4. Fold the token pocket face side up onto the face of the cardholder front piece. It should lay flat and match up at the corners.
  5. Topstitch along left side of token pocket to flatten the edge. Set aside.

Prep Cardholder Pieces & Cardholder Front:

Gather cardholder pieces (4-5) and front panel piece (6) together.

  1. On the flesh side of each cardholder piece (5) and the cardholder front piece (6), mask off the top seam allowance with masking tape. * If needed, skive each seam allowance to reduce the thickness. Work perpendicular from the edge of the tape outward to the edge removing thin layers of flesh. Repeat for each piece.
  2. With flesh side up, brush leather glue along the bottom edge of leather piece (4). Work perpendicular along the edge, applying thin layers. Allow the glue to dry and become tacky to the touch. Carefully, remove masking tape.

Alternatively, you can use double-side basting tape instead of glue. Set aside.

Attach Cardholder Facades to Interlining:

Collect leather pieces for the cardholder section (4-5-6) and the interlining panel (10) together.

  1. Prep the interlining by folding the strip of fabric, accordion-style, at the notches. Lightly press the pleated cloth flat to create each card slot. (Set the iron to a LOW or SYNTHETIC heat setting and use a press cloth).
  2. Starting at the bottom edge of the interlining and with the fabric, face side up, match and align the top edge of the cardholder front piece (6) over the seam allowance of cloth to secure in place. Carefully remove the masking tape from the back of the leather and adhere in place. Flatten with the brayer then lightly score the foldline with the point creaser. Turn top edge of the leather under so that wrong sides of the materials are together and crease along the fold.
  3. Topstitch along the fold through all layers to make the first card slot and to keep it flat.
  4. Next, at the top edge of the interlining and with the fabric, face side up, match and align the top edge of the cardholder top piece (4) over the entire cloth. Top corners will align and match and layers will be superimposed on top of each other. The glued or taped edge should adhere to the cloth.
  5. Lastly, with face sides up, position each cardholder piece (5) evenly between the top and bottom pieces. Carefully remove the masking tape from the back sides of the leather and center each piece on every second fold on the interlining at the notches. You may want to dry fit each piece first before adhering in place.
  6. Flatten each piece with the brayer then lightly score the foldline with the point creaser. Turn top edge of the leather under so that wrong sides of the materials are together and crease along fold.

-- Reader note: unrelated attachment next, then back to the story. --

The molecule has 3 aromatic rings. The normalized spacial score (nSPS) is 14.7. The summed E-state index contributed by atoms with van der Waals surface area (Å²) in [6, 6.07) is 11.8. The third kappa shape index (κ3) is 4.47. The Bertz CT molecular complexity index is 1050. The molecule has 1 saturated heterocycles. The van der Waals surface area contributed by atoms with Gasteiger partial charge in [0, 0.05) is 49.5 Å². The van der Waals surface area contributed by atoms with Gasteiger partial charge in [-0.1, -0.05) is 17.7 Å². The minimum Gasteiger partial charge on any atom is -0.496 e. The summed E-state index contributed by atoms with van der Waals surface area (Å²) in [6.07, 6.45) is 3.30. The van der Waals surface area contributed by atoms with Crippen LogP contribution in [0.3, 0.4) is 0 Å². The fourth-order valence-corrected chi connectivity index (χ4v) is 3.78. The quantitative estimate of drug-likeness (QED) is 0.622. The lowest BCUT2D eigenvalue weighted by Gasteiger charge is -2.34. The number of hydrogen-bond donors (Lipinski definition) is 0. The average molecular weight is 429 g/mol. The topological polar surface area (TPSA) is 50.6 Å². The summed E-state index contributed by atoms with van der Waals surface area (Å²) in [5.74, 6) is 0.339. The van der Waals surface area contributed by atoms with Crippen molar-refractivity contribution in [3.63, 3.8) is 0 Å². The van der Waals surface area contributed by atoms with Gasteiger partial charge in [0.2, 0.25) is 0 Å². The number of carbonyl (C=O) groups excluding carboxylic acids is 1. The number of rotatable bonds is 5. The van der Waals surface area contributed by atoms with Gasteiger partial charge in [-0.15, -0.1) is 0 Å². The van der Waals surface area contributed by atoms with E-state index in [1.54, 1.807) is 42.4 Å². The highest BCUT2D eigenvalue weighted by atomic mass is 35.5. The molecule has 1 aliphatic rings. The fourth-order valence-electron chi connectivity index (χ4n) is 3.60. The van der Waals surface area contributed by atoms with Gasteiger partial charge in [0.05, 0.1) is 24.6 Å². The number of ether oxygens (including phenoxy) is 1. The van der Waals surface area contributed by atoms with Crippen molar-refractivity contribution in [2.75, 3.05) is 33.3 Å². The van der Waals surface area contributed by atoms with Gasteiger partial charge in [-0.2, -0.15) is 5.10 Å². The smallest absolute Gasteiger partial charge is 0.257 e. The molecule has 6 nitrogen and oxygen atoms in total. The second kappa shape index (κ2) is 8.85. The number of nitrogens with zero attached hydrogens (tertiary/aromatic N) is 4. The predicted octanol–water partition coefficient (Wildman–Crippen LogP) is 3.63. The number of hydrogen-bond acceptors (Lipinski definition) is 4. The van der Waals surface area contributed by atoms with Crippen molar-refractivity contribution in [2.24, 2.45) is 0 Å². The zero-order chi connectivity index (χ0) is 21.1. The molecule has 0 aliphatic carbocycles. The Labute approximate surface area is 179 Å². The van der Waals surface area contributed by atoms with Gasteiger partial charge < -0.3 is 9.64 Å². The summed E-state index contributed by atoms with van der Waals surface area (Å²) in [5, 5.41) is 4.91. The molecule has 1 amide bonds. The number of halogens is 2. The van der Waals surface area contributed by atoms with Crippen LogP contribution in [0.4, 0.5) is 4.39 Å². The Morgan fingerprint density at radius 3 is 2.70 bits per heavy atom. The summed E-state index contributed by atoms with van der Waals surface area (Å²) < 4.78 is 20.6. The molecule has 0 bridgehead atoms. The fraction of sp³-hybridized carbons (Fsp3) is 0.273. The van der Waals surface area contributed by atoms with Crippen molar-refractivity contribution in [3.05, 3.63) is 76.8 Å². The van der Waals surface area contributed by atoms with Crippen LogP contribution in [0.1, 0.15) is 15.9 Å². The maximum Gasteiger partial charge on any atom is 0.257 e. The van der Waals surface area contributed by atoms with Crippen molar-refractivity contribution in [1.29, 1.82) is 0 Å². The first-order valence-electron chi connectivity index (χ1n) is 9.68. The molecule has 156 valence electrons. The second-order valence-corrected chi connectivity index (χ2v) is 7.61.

7. Topstitch along the fold through all layers to make each card slot. The card slots should stack off-setting each other by 3/8-inches.
  8. To complete this section of the wallet, machine-baste the seam allowance on the right-hand side of the stacked card slots to hold the slots in place. Set aside.

Make Left-Side Interior of Wallet:

Gather the constructed cardholder section, the constructed zippered section, and the zip pocket lining (12) together.

  1. With face sides together, align the zipper tape edge to the cardholder section and superimpose the layers one on top of the other. (Hold in place with quilter’s clip or basting tape in the seam allowance area). Center the zip pocket lining (12) over the zipper tape, allowing for seam allowances on either side of the zip opening.
  2. Machine-stitch through zipper tape and zip pocket lining only. Go slow and guide the work straight. Pro Tip: If your machine is having trouble starting to sew at the edge of a thicker seam, place a folded stack of leather scrap at the back of your presser foot. If this stack is the same height as the thick seam, the foot will be held in a horizontal position. This will let the seam start more easily.
  3. Grade the seam. Before topstitching, trim the seam allowance of the side that will be covered after topstitching. This helps reduce bulk and allows the seam to lay flatter. It is also ideal to hammer the seam so it will be as flat as possible while you are sewing.
  4. Pull the pocket lining aside (towards the zipper) to clear the seam and with the face side up, topstitch the seam down through all layers, on the cardholder side of the seam.
  5. With the work face side down, lay the pocket lining flat against the zipper tape and finger-press along the seam. Fold the lining back on itself and over the back of the zipper to form the pocket bag. Sew the unsewn edge of the lining to the zipper tape.